Daily Iowan

December 10, 1998

Have you No Shame?

Turning comedy inside-out

Deanna Thomann
The Daily Iowan

From comedy skits that trace the growth of a lizard boy to novice jugglers and mystical poets -- for years, No Shame Theatre has been teaching audiences to expect the unexpected.

"No Shame is never safe. There's always the risk of something really horrible or really amazing happening," said Jeff Goode, a UI graduate and co-founder of "No Shame."

No Shame Theatre will celebrate the midpoint of its 13th season with "The Best of No Shame Theatre" at the E.C. Mabie Theatre in the UI Theatre Building Friday at 11 p.m. The presentation will showcase some of the most memorable skits and performances of the 1998 fall term.

"No Shame Theatre is a collection of original pieces. It's really a grab-bag; there are many comedy sketches, some dance and art performances ... primarily it seems to be comedy sketches, but it isn't limited to that," said Mandi Lee, a UI senior and No Shame board member.

No Shame Theatre has never been about "limits." The organization, established at the UI in 1986, strives to promote the creation and development of any short works. It is a no-budget, low-production forum that gives area writers and performers the chance to test their semi-raw material in a low-risk, uncensored atmosphere. Each Friday night during the school year, No Shame has practiced an open-stage policy in which UI students as well as Iowa City residents are encouraged to participate.

For "The Best of No Shame Theatre," the organization's three board members had the overwhelming task of determining the top sketches and performances presented over the fall term. The board had more than 150 pieces to choose from.

"We've narrowed it down to a collection of 21 pieces that we believe will make the best show. We've picked the ones that went over best with the audience and those that have a particular flair.

" 'The Best of No Shame Theatre' will have quite a few comedy sketches, some songs, a movement piece -- it's a pretty wide variety. We're hoping to show variety as well as quality," Lee said.

Aprille Clarke, a UI senior and regular No Shame participant, had her comedy sketch "Like a Baby's Behind: An Allegory" chosen as one of the featured performances.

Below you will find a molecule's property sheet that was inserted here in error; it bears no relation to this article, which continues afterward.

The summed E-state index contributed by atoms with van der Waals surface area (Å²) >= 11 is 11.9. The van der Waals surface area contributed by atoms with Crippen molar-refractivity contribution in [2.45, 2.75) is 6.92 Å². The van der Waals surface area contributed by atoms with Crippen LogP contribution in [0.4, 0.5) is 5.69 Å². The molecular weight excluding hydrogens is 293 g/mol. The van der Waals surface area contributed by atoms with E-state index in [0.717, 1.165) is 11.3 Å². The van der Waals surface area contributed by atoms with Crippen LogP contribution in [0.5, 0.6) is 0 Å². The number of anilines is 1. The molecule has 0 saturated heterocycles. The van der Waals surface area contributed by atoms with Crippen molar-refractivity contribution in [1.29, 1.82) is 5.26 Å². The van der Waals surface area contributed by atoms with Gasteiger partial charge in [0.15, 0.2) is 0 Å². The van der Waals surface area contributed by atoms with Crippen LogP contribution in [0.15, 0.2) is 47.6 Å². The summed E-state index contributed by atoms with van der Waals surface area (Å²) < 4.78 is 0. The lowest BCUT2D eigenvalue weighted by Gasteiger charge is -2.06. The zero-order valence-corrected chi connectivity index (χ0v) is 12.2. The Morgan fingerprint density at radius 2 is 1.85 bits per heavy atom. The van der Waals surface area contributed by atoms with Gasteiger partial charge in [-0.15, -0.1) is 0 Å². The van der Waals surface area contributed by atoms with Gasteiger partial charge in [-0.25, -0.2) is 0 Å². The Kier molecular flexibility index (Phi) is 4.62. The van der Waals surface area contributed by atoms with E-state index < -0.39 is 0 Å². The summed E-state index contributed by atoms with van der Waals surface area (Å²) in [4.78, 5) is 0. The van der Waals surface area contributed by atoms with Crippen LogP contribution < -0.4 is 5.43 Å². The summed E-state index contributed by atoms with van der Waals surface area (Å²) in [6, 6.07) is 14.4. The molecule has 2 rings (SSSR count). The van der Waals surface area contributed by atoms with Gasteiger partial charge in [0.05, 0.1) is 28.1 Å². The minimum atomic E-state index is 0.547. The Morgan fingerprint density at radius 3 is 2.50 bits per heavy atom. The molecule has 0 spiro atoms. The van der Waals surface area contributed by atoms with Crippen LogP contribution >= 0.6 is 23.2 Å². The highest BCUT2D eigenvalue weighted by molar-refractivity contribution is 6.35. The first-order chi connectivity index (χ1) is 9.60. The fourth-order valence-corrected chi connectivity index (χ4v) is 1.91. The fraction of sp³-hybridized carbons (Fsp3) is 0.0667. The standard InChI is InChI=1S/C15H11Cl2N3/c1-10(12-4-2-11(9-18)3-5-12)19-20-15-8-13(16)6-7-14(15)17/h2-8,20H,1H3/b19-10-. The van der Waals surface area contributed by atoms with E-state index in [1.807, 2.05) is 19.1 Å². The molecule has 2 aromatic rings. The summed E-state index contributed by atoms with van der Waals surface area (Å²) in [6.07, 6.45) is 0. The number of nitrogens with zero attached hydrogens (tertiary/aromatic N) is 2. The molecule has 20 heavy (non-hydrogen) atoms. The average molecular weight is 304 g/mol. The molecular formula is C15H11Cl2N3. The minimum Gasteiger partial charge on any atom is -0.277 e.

"I'm honored and pleased (my sketch) was selected," she said. " 'The Best of No Shame Theatre' is the best show. They've filtered through all the material and have taken everyone's best night or performance and collected them into one show."

Michael Rothschild's piece "Ultrasuede" will also be included in the best show. Rothschild, a UI junior and theater major, believes that No Shame allows him to "gauge his improvement."

"I've found that I like to perform my own work, so it is really convenient for me. I'm able to write and perform, and it's a good venue for that kind of thing because you get immediate feedback; you know instantly if the audience likes you or if they're going to kill you after the show," Rothschild said.

No Shame originated in the fall of 1986. One evening, Todd Ristau, a UI undergraduate at the time, decided that his pickup truck could be a theater. He parked the truck in an empty lot and used the headlight of a motorcycle to illuminate the truck's bed. This crude form of entertainment lasted a few weeks and was known as Midnight Madness.

Goode, now a Los Angeles playwright and screenwriter, was one of the founding members of Midnight Madness and remembers performing on the truck bed.

"It rained every week we were out there. We had about 30 people under umbrellas in the dark ... It was fun, extremely casual and impromptu," he said.

When it moved indoors to the UI Theatre Building, Midnight Madness took on the title of No Shame Theatre. No Shame's first "Best of" show was held in 1989 to pay for a damaged piano.

"During a No Shame show, one guy accidentally broke a school piano. The head of the department suggested doing a best of show to raise money to pay for the piano. The best show then became a tradition and rent also began being charged for the use of space," Goode said.

No Shame has come a long way from its humble, pickup truck beginnings. Today, No Shame is a national name with theatres located in New York City, Chicago and Miami. Some of these theaters were started by former UI No Shame members.

Clarke encouraged people to attend this fall's "The Best of No Shame Theatre."

"It's a cheap night out ... It's a nice way to go out and have fun," she said.

Tickets for "The Best of No Shame Theatre" will be available at the door of E.C. Mabie Theatre before the show for $2. To learn more about No Shame Theatre, log on to its Web site at http://www.noshame.org/

DI reporter Deanna Thomann can be reached at


Page: 1C
Date: 12/10/98

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